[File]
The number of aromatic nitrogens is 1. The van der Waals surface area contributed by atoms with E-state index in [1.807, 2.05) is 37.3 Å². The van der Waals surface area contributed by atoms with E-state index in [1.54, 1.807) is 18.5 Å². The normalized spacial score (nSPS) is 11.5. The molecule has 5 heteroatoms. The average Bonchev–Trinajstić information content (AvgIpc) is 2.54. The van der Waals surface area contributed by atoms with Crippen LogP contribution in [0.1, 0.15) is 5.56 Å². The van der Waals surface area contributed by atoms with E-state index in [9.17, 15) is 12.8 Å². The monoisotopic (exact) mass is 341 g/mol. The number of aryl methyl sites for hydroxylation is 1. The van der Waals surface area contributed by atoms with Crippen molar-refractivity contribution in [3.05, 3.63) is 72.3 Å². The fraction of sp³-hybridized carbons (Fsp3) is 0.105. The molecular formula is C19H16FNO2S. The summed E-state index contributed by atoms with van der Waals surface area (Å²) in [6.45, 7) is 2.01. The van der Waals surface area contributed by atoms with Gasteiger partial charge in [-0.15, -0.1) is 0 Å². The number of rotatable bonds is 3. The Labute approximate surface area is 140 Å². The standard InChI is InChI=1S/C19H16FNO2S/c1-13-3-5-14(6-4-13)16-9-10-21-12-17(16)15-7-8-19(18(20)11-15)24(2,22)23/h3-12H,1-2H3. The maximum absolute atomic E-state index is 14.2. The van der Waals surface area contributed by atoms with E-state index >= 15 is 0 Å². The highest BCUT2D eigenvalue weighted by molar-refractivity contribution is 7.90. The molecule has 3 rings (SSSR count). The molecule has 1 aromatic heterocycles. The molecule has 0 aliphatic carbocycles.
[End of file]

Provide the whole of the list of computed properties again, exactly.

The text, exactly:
The number of aromatic nitrogens is 1. The van der Waals surface area contributed by atoms with E-state index in [1.807, 2.05) is 37.3 Å². The van der Waals surface area contributed by atoms with E-state index in [1.54, 1.807) is 18.5 Å². The normalized spacial score (nSPS) is 11.5. The molecule has 5 heteroatoms. The average Bonchev–Trinajstić information content (AvgIpc) is 2.54. The van der Waals surface area contributed by atoms with Crippen LogP contribution in [0.1, 0.15) is 5.56 Å². The van der Waals surface area contributed by atoms with E-state index in [9.17, 15) is 12.8 Å². The monoisotopic (exact) mass is 341 g/mol. The number of aryl methyl sites for hydroxylation is 1. The van der Waals surface area contributed by atoms with Crippen molar-refractivity contribution in [3.05, 3.63) is 72.3 Å². The fraction of sp³-hybridized carbons (Fsp3) is 0.105. The molecular formula is C19H16FNO2S. The summed E-state index contributed by atoms with van der Waals surface area (Å²) in [6.45, 7) is 2.01. The van der Waals surface area contributed by atoms with Gasteiger partial charge in [-0.15, -0.1) is 0 Å². The number of rotatable bonds is 3. The Labute approximate surface area is 140 Å². The standard InChI is InChI=1S/C19H16FNO2S/c1-13-3-5-14(6-4-13)16-9-10-21-12-17(16)15-7-8-19(18(20)11-15)24(2,22)23/h3-12H,1-2H3. The maximum absolute atomic E-state index is 14.2. The van der Waals surface area contributed by atoms with E-state index >= 15 is 0 Å². The highest BCUT2D eigenvalue weighted by molar-refractivity contribution is 7.90. The molecule has 3 rings (SSSR count). The molecule has 1 aromatic heterocycles. The molecule has 0 aliphatic carbocycles.